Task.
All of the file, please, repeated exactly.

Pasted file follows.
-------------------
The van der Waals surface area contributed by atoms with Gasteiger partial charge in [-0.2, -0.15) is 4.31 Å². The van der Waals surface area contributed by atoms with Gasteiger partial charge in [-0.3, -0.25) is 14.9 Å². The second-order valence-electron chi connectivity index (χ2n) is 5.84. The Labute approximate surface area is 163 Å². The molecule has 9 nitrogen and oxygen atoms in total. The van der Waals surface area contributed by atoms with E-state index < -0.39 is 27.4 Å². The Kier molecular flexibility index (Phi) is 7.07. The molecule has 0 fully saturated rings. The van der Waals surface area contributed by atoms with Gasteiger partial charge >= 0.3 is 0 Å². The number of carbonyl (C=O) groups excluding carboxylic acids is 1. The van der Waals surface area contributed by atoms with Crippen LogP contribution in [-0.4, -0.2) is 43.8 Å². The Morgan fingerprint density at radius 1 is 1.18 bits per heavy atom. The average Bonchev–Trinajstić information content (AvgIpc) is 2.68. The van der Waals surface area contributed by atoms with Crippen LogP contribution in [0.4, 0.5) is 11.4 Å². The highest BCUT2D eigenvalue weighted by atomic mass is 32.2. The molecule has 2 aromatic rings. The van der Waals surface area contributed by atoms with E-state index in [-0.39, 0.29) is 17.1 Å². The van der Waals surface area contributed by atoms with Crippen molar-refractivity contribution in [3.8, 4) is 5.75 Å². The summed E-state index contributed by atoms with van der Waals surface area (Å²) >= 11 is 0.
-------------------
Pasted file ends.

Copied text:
The van der Waals surface area contributed by atoms with Gasteiger partial charge in [-0.2, -0.15) is 4.31 Å². The van der Waals surface area contributed by atoms with Gasteiger partial charge in [-0.3, -0.25) is 14.9 Å². The second-order valence-electron chi connectivity index (χ2n) is 5.84. The Labute approximate surface area is 163 Å². The molecule has 9 nitrogen and oxygen atoms in total. The van der Waals surface area contributed by atoms with E-state index < -0.39 is 27.4 Å². The Kier molecular flexibility index (Phi) is 7.07. The molecule has 0 fully saturated rings. The van der Waals surface area contributed by atoms with Gasteiger partial charge >= 0.3 is 0 Å². The number of carbonyl (C=O) groups excluding carboxylic acids is 1. The van der Waals surface area contributed by atoms with Crippen LogP contribution in [-0.4, -0.2) is 43.8 Å². The Morgan fingerprint density at radius 1 is 1.18 bits per heavy atom. The average Bonchev–Trinajstić information content (AvgIpc) is 2.68. The van der Waals surface area contributed by atoms with Crippen LogP contribution in [0.4, 0.5) is 11.4 Å². The highest BCUT2D eigenvalue weighted by atomic mass is 32.2. The molecule has 2 aromatic rings. The van der Waals surface area contributed by atoms with E-state index in [-0.39, 0.29) is 17.1 Å². The van der Waals surface area contributed by atoms with Crippen molar-refractivity contribution in [3.8, 4) is 5.75 Å². The summed E-state index contributed by atoms with van der Waals surface area (Å²) >= 11 is 0.